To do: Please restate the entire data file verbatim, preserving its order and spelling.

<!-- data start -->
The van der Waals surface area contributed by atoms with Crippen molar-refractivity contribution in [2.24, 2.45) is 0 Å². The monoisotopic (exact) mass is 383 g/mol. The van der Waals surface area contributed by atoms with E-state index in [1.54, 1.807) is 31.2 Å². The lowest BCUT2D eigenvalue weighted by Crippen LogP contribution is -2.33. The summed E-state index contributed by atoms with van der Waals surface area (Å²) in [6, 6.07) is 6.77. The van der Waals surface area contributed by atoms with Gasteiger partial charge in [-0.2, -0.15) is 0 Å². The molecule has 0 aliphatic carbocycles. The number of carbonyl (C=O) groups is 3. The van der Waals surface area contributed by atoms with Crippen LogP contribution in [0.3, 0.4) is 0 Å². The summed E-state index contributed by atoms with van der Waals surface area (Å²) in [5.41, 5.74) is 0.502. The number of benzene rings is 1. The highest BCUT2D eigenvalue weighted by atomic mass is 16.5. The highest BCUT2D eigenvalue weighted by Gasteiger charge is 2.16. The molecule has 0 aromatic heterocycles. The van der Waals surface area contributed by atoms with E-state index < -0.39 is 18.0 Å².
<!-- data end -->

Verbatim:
The van der Waals surface area contributed by atoms with Crippen molar-refractivity contribution in [2.24, 2.45) is 0 Å². The monoisotopic (exact) mass is 383 g/mol. The van der Waals surface area contributed by atoms with E-state index in [1.54, 1.807) is 31.2 Å². The lowest BCUT2D eigenvalue weighted by Crippen LogP contribution is -2.33. The summed E-state index contributed by atoms with van der Waals surface area (Å²) in [6, 6.07) is 6.77. The van der Waals surface area contributed by atoms with Gasteiger partial charge in [-0.2, -0.15) is 0 Å². The molecule has 0 aliphatic carbocycles. The number of carbonyl (C=O) groups is 3. The van der Waals surface area contributed by atoms with Crippen LogP contribution in [0.3, 0.4) is 0 Å². The summed E-state index contributed by atoms with van der Waals surface area (Å²) in [5.41, 5.74) is 0.502. The number of benzene rings is 1. The highest BCUT2D eigenvalue weighted by atomic mass is 16.5. The highest BCUT2D eigenvalue weighted by Gasteiger charge is 2.16. The molecule has 0 aromatic heterocycles. The van der Waals surface area contributed by atoms with E-state index < -0.39 is 18.0 Å².